Based on the data that we've observed in recent months, my view remains that a fresh downturn in the economy remains a not only a possibility but a likelihood. Little of the economic improvement we've observed since 2009 appears intrinsic, but instead appears driven by enormous government interventions that are now trailing off. Still, while I believe that there is a second shoe that has not dropped, I recognize that the full force of government policy is to obscure, stimulate, intervene and borrow in every effort to kick that can down the road. I believe that the unaddressed and unresolved problems relating to debt service, employment conditions and housing are too large for this to be successful, but as we move through the remainder of this year - as I've said throughout 2010 - we are gradually assigning greater probability to the "post-1940" dataset. Accordingly, there are developments that could potentially move us to a more constructive position. We don't observe those at present, but an improvement in economic evidence and a clearing of overbought conditions, leaving market internals intact, would be one configuration that might warrant less defensiveness.
How constructive is "constructive"? Without an improvement in valuation levels, a constructive investment exposure for us here would likely be limited to a removal of perhaps 20% of our hedges, because the improvement in expected return and reduction in expected risk will not be dramatic unless valuations retreat sharply. That said, we occasionally observe conditions that warrant placing about 1-2% of assets into call options, which would allow a subsequent market advance to soften our hedges without actually removing the put option side of our defenses.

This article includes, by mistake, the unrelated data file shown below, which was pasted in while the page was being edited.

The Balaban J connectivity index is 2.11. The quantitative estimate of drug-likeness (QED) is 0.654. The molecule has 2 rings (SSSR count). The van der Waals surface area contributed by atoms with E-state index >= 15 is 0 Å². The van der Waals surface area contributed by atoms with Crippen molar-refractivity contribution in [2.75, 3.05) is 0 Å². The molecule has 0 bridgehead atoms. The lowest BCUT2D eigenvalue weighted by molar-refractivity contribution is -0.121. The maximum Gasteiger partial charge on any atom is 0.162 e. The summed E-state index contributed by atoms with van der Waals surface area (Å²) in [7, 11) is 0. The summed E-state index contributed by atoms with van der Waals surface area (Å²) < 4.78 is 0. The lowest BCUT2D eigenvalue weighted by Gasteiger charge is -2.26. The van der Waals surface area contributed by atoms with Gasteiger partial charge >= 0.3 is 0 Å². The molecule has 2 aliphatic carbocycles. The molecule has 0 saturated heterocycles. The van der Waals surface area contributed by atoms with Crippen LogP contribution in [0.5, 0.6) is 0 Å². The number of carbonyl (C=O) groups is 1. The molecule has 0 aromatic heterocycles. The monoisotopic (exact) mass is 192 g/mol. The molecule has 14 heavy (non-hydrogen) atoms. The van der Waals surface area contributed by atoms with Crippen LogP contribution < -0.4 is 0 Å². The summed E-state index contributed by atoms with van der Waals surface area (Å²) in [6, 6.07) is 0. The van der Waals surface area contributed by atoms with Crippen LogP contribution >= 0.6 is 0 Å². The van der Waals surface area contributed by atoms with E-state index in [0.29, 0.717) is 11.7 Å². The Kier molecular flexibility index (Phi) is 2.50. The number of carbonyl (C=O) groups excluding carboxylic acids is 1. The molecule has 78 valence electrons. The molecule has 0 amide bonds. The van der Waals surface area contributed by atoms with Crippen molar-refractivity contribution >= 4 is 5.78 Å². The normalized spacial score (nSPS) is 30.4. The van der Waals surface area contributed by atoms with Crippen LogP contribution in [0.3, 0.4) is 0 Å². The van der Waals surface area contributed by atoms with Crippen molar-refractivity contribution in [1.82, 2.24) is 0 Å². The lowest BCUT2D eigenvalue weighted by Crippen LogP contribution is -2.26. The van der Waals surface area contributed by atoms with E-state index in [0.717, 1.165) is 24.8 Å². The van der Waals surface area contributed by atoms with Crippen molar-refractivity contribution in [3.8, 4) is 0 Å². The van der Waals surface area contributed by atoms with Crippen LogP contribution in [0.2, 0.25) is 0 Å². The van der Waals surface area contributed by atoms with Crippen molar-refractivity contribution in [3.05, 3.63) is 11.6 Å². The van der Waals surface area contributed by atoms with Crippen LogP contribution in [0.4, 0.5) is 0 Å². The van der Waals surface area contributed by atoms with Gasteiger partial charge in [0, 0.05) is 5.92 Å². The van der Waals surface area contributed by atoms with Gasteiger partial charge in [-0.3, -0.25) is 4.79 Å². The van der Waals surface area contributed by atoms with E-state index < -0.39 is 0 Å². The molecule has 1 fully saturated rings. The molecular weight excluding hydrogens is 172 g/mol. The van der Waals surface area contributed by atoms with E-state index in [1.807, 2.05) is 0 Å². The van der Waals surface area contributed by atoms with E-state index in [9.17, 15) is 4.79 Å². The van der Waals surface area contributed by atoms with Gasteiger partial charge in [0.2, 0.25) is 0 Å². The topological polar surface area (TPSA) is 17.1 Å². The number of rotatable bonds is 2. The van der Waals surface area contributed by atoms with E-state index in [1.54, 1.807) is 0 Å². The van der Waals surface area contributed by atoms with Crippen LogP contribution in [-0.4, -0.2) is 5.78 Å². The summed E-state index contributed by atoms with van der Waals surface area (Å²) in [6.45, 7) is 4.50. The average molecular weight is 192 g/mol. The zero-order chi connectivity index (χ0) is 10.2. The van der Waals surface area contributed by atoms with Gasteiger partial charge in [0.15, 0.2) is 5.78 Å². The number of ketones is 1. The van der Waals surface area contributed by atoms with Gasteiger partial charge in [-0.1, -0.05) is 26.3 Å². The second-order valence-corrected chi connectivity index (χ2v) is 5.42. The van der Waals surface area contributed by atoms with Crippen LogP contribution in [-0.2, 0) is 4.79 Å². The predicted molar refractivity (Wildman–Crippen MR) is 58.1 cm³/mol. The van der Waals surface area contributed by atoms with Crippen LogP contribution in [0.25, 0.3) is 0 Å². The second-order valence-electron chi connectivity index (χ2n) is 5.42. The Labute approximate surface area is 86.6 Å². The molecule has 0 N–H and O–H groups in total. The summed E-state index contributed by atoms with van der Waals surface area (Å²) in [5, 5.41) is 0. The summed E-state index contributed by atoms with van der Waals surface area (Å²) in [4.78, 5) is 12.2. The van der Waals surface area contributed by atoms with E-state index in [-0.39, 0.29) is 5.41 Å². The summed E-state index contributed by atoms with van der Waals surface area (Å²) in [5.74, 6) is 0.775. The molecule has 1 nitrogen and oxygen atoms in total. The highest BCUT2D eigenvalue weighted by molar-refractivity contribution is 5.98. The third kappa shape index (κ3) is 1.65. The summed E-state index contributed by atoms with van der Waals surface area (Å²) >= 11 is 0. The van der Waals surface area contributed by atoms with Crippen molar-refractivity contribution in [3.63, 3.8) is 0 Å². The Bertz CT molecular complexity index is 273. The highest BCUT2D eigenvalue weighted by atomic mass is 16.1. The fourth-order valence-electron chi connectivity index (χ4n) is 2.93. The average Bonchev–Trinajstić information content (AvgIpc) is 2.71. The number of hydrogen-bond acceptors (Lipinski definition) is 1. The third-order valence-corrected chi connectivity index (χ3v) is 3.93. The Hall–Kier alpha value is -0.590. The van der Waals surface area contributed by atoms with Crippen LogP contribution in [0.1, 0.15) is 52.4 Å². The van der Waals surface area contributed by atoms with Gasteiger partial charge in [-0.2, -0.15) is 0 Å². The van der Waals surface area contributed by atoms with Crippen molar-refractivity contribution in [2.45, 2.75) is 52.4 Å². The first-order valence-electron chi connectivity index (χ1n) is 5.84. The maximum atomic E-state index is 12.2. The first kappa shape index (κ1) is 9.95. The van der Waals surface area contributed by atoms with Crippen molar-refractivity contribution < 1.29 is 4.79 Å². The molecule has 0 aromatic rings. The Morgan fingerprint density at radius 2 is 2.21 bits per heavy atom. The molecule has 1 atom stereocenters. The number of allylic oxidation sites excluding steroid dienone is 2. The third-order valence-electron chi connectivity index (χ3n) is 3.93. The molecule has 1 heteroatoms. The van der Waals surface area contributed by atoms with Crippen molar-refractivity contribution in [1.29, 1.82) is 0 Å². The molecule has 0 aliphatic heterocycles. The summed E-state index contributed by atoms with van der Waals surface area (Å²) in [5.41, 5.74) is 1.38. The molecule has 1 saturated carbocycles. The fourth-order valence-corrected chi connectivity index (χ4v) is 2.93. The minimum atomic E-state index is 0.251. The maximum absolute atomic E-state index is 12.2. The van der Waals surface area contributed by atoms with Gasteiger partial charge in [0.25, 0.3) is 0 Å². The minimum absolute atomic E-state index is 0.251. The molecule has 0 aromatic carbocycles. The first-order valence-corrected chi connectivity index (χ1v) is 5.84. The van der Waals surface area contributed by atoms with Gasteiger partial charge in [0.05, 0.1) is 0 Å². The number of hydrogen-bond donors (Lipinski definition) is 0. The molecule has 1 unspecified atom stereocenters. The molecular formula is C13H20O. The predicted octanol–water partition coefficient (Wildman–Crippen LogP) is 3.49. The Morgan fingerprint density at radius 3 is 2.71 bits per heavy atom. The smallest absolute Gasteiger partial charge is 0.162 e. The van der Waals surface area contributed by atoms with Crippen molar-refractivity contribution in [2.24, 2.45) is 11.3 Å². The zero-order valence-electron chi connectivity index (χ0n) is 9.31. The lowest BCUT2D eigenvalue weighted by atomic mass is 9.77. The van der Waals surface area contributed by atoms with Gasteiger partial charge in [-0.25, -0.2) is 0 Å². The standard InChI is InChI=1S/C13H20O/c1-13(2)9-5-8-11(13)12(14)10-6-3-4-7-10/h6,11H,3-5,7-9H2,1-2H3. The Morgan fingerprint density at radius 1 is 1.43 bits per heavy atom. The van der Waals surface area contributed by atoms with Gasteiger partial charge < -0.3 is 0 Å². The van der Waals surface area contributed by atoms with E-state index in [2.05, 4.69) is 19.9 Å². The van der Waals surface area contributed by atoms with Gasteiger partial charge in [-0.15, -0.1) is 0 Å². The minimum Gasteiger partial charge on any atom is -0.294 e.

A better configuration would include a significant retreat in valuations and a massive, if uncomfortable, amount of debt restructuring. Those two events would be the best way to put the recent (and probably ongoing) debt crisis behind us, and could easily allow us to completely lift our hedges for an extended period of time in anticipation of an unobstructed recovery.
To some extent, I view current market conditions as something of a "Ponzi game" in that valuations appear neither sustainable nor likely to produce acceptably high long-term returns, and speculators increasingly rely on finding a greater fool. As the mathematician John Allen Paulos has observed, "people generally worry only about what happens one or two steps ahead and anticipate being able to get out before a collapse... In countless situations people prepare exclusively for near-term outcomes and don't look very far ahead. They myopically discount the future at an absurdly steep rate." Undoubtedly, we have periodically missed returns due to our aversion to risks that rely on the ability to find a "greater fool" in order to get out safely. But it is important to recognize that speculative risks are not a source of durable long-term returns. At a Shiller P/E of 21 and a historical peak-to-peak S&P 500 earnings growth rate of 6%, a simple reversion to the historical (non-bubble) Shiller norm of 14 would require seven years of earnings growth and yet zero growth in prices. Stocks are not cheap here.